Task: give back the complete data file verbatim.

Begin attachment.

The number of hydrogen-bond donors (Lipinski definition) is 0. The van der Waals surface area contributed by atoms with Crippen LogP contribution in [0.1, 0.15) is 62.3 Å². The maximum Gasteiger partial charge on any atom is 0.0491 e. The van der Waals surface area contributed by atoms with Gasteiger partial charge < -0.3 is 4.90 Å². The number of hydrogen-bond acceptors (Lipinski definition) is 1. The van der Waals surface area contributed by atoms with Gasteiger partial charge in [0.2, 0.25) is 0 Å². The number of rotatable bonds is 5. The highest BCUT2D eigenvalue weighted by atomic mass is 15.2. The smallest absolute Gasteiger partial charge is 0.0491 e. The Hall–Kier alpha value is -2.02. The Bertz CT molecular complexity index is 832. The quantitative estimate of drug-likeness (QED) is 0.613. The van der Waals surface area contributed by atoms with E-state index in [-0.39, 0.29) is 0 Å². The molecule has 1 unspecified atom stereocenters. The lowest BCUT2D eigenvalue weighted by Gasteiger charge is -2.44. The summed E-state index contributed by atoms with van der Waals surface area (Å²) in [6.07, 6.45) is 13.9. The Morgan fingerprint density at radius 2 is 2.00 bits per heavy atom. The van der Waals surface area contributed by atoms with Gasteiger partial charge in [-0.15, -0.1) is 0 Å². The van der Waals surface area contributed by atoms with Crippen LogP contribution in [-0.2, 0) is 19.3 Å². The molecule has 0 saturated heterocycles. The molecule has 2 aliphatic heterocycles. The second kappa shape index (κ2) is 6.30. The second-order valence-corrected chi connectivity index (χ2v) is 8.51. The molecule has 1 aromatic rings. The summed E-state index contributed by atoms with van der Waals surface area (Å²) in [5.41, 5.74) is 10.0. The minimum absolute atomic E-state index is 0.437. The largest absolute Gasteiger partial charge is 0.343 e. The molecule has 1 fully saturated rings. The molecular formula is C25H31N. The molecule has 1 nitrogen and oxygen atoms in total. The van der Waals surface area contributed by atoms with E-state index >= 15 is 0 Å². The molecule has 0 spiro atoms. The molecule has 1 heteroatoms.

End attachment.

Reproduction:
The number of hydrogen-bond donors (Lipinski definition) is 0. The van der Waals surface area contributed by atoms with Crippen LogP contribution in [0.1, 0.15) is 62.3 Å². The maximum Gasteiger partial charge on any atom is 0.0491 e. The van der Waals surface area contributed by atoms with Gasteiger partial charge < -0.3 is 4.90 Å². The number of hydrogen-bond acceptors (Lipinski definition) is 1. The van der Waals surface area contributed by atoms with Gasteiger partial charge in [0.2, 0.25) is 0 Å². The number of rotatable bonds is 5. The highest BCUT2D eigenvalue weighted by atomic mass is 15.2. The smallest absolute Gasteiger partial charge is 0.0491 e. The Hall–Kier alpha value is -2.02. The Bertz CT molecular complexity index is 832. The quantitative estimate of drug-likeness (QED) is 0.613. The van der Waals surface area contributed by atoms with E-state index in [-0.39, 0.29) is 0 Å². The molecule has 1 unspecified atom stereocenters. The lowest BCUT2D eigenvalue weighted by Gasteiger charge is -2.44. The summed E-state index contributed by atoms with van der Waals surface area (Å²) in [6.07, 6.45) is 13.9. The Morgan fingerprint density at radius 2 is 2.00 bits per heavy atom. The van der Waals surface area contributed by atoms with Gasteiger partial charge in [-0.15, -0.1) is 0 Å². The van der Waals surface area contributed by atoms with Crippen LogP contribution in [-0.2, 0) is 19.3 Å². The molecule has 0 saturated heterocycles. The molecule has 2 aliphatic heterocycles. The second kappa shape index (κ2) is 6.30. The second-order valence-corrected chi connectivity index (χ2v) is 8.51. The molecule has 1 aromatic rings. The summed E-state index contributed by atoms with van der Waals surface area (Å²) in [5.41, 5.74) is 10.0. The minimum absolute atomic E-state index is 0.437. The largest absolute Gasteiger partial charge is 0.343 e. The molecule has 1 fully saturated rings. The molecular formula is C25H31N. The molecule has 1 nitrogen and oxygen atoms in total. The van der Waals surface area contributed by atoms with E-state index >= 15 is 0 Å². The molecule has 0 spiro atoms. The molecule has 1 heteroatoms.